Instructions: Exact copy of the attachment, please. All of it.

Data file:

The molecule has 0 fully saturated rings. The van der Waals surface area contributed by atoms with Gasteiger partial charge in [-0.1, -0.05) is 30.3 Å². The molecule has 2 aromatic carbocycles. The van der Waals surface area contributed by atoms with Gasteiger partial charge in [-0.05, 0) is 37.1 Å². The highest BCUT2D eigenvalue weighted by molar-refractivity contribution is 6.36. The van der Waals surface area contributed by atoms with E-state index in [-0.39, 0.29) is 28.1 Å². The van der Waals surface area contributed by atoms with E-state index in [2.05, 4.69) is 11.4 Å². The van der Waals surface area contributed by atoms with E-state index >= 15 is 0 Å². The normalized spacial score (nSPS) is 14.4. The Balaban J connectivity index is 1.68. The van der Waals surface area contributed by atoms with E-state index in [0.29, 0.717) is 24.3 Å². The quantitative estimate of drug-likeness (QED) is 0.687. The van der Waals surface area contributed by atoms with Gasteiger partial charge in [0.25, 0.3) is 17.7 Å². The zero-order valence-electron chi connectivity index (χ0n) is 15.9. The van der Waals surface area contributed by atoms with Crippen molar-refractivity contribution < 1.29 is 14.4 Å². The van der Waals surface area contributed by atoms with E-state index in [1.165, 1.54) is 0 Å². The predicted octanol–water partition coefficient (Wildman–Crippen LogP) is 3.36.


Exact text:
The molecule has 0 fully saturated rings. The van der Waals surface area contributed by atoms with Gasteiger partial charge in [-0.1, -0.05) is 30.3 Å². The molecule has 2 aromatic carbocycles. The van der Waals surface area contributed by atoms with Gasteiger partial charge in [-0.05, 0) is 37.1 Å². The highest BCUT2D eigenvalue weighted by molar-refractivity contribution is 6.36. The van der Waals surface area contributed by atoms with E-state index in [-0.39, 0.29) is 28.1 Å². The van der Waals surface area contributed by atoms with E-state index in [2.05, 4.69) is 11.4 Å². The van der Waals surface area contributed by atoms with E-state index >= 15 is 0 Å². The normalized spacial score (nSPS) is 14.4. The Balaban J connectivity index is 1.68. The van der Waals surface area contributed by atoms with E-state index in [0.29, 0.717) is 24.3 Å². The quantitative estimate of drug-likeness (QED) is 0.687. The van der Waals surface area contributed by atoms with Gasteiger partial charge in [0.25, 0.3) is 17.7 Å². The zero-order valence-electron chi connectivity index (χ0n) is 15.9. The van der Waals surface area contributed by atoms with Crippen molar-refractivity contribution < 1.29 is 14.4 Å². The van der Waals surface area contributed by atoms with E-state index in [1.165, 1.54) is 0 Å². The predicted octanol–water partition coefficient (Wildman–Crippen LogP) is 3.36.